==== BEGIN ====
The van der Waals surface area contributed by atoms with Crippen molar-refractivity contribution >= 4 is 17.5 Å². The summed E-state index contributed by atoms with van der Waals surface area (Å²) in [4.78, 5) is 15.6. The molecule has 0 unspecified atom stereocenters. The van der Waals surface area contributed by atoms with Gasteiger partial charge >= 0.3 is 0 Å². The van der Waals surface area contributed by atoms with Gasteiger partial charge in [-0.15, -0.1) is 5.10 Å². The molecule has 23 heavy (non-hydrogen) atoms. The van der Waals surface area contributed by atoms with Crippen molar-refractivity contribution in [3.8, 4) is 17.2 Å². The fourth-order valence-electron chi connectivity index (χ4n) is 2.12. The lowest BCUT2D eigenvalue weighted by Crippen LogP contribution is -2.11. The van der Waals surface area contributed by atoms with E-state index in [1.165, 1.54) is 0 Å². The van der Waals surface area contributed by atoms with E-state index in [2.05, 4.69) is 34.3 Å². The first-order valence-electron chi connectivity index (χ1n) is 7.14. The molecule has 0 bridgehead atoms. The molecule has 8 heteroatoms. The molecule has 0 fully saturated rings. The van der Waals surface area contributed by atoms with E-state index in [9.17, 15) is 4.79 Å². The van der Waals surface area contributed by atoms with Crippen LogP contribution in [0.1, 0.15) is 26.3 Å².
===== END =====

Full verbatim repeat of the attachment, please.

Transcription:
The van der Waals surface area contributed by atoms with Crippen molar-refractivity contribution >= 4 is 17.5 Å². The summed E-state index contributed by atoms with van der Waals surface area (Å²) in [4.78, 5) is 15.6. The molecule has 0 unspecified atom stereocenters. The van der Waals surface area contributed by atoms with Gasteiger partial charge >= 0.3 is 0 Å². The van der Waals surface area contributed by atoms with Gasteiger partial charge in [-0.15, -0.1) is 5.10 Å². The molecule has 23 heavy (non-hydrogen) atoms. The van der Waals surface area contributed by atoms with Crippen molar-refractivity contribution in [3.8, 4) is 17.2 Å². The fourth-order valence-electron chi connectivity index (χ4n) is 2.12. The lowest BCUT2D eigenvalue weighted by Crippen LogP contribution is -2.11. The van der Waals surface area contributed by atoms with E-state index in [1.165, 1.54) is 0 Å². The van der Waals surface area contributed by atoms with E-state index in [2.05, 4.69) is 34.3 Å². The first-order valence-electron chi connectivity index (χ1n) is 7.14. The molecule has 0 bridgehead atoms. The molecule has 8 heteroatoms. The molecule has 0 fully saturated rings. The van der Waals surface area contributed by atoms with E-state index in [9.17, 15) is 4.79 Å². The van der Waals surface area contributed by atoms with Crippen LogP contribution in [0.1, 0.15) is 26.3 Å².